The 1871 census of England has a Theresa Butler, aged 12 and born in Haymarket (near Covent Garden) listed as a visitor in the home of a Mrs. Emma Bean of 7 Tavistock Crescent in Paddington. Could this be our Teresa? And if so, given that, at the time of the 1871 census, her three older sisters seem to have been living  with their uncle George Butler and her younger brother, George, was living in Scotland with an adoptive mother, was Theresa being raised by the widowed Mrs. Bean and her extended family (which included six nieces and nephews)?

A Theresa M. Buckley, aged 21 and born in St. Paul's (near Covent Garden), is listed in the 1881 census as a visitor in the household of John and Anastasia Redmond and their family in Islington, London. It is likely that this is our Theresa as two of the Redmond children listed, Margaret and Mary, are living at the same address as Theresa and her future husband, Alex (6 Euston Square, St. Pancras) 10 years later, at the time of the 1891 census. The Theresa from the 1881 census was a "court shoe maker".     

The 1891 census indicates that Theresa was living in the home of her widowered brother-in-law Alex Booker and his daughter, Etheldreda, at 6 Euston Square, St. Pancras. At that time Theresa was working as a clerk and bookkeeper. As mentioned above, sisters Margaret Waller (née Redmond) and Mary Redmond are living at the same address (although apparently in a separate unit), along with another sister, Kate Redmond.  

Theresa and Alex later married. As no record of their marriage can be located among English records, it could be that Alex and Theresa married in Bruges, Belgium, where Alex worked for many years from about the early 1890s. It would not have been possible for them anyway to have married in England as the 1835 Marriage Act prohibited marriage to one’s deceased wife’s sister in Britain and its colonies. This act was overturned by the Deceased Wife's Sister's Marriage Act 1907, an Act of the Parliament of the United Kingdom, allowing a man to marry his deceased wife's sister. We do not know the date of their marriage but it was before 3 April 1906 and therfore it is likely it took place in Belgium.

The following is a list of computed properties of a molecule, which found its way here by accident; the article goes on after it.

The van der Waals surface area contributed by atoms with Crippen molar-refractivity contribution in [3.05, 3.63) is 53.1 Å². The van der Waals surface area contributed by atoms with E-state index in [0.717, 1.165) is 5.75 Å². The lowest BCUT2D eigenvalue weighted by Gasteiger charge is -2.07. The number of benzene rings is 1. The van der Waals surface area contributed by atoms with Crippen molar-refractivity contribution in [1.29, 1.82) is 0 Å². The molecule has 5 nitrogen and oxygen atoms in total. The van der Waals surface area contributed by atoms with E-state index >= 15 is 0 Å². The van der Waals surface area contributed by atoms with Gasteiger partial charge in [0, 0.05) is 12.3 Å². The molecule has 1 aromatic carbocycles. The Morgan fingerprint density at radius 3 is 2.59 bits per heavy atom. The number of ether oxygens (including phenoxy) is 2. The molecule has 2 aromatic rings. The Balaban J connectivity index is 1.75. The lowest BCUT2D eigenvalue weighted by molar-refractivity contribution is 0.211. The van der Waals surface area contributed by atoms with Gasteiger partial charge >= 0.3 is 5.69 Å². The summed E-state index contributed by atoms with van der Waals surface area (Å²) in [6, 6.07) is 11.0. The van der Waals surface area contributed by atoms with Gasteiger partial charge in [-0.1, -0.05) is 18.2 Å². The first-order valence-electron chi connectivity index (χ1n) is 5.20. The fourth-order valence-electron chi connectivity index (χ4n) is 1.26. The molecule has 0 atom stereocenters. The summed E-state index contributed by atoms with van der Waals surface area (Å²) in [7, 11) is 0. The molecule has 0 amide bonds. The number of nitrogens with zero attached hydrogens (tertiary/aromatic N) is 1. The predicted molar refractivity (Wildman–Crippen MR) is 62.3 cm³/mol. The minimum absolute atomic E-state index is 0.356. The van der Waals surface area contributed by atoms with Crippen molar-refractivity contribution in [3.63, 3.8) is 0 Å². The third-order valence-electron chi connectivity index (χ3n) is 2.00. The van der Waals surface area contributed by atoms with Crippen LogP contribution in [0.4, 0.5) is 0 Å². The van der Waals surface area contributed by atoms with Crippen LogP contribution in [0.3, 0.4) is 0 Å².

Theresa died at the age of 97. She left her estate, valued at £174 6s 10d to Laurence Hussey (1896-1970), a first cousin once removed (on her mother's side).


Eustachius (Eustace) BOOKER [Parents] was born on 8 Oct 1854 in Milton Terrace, Wandsworth Road, Clapham, London. He died on 16 Dec 1931 in St. Andrew's Hospital, Dollis Hill, London. Eustachius married Matilda LINSTEAD in 1881 in Marylebone, London.

Eustace was a stained glass artist. He appears to have lived in Illinois in the 1910s and 1920s although he died in London.

Matilda LINSTEAD was born about 1858 in Marylebone, London. She died in U.S.. Matilda married Eustachius (Eustace) BOOKER in 1881 in Marylebone, London.

Matilda may also have been known as Emily.

They had the following children.

  F i Elfreda Mary BOOKER was born on 6 Nov 1882. She died in 1962.
  F ii
Mary BOOKER died after 1974 in U.S..

Mary joined the Sisters of Providence religious order, becoming Sr. Mary Basiline. At the time of the 1940 census she was living in Sugar Creek, Indiana.
  M iii
Basil Eustace BOOKER was born on 19 Jan 1885 in Willesden, London. He died in 1954 in Thurrock, Essex.

Basil became a priest, becoming a canon. In 1939 we know he was living at the Presbytery, Cambridge Park, Wanstead, Essex.
  F iv
Dorothy Emily BOOKER was born in 1888 in Hendon, London. She died in between 1961 and 1962 in Chicago.
  F v Ursula BOOKER was born in 1893.
  F vi
Elaine BOOKER was born about 1899 in London.

Charles DOLMAN died in 1807. Charles married Mary Frances BOOKER.

Charles was a surgeon in Monmouth, Wales.

Mary Frances BOOKER [Parents] was born in 1783. She died in 1843. Mary married Charles DOLMAN.

Other marriages:
BUCKLEY, Thomas

They had the following children.

  F i
Louisa DOLMAN died.
  F ii
Elena DOLMAN died.
  M iii Charles DOLMAN was born on 20 Sep 1807. He died on 31 Dec 1863.

Thomas BUCKLEY died. Thomas married Mary Frances BOOKER in 1818.

Mary Frances BOOKER [Parents] was born in 1783. She died in 1843. Mary married Thomas BUCKLEY in 1818.

Other marriages:
DOLMAN, Charles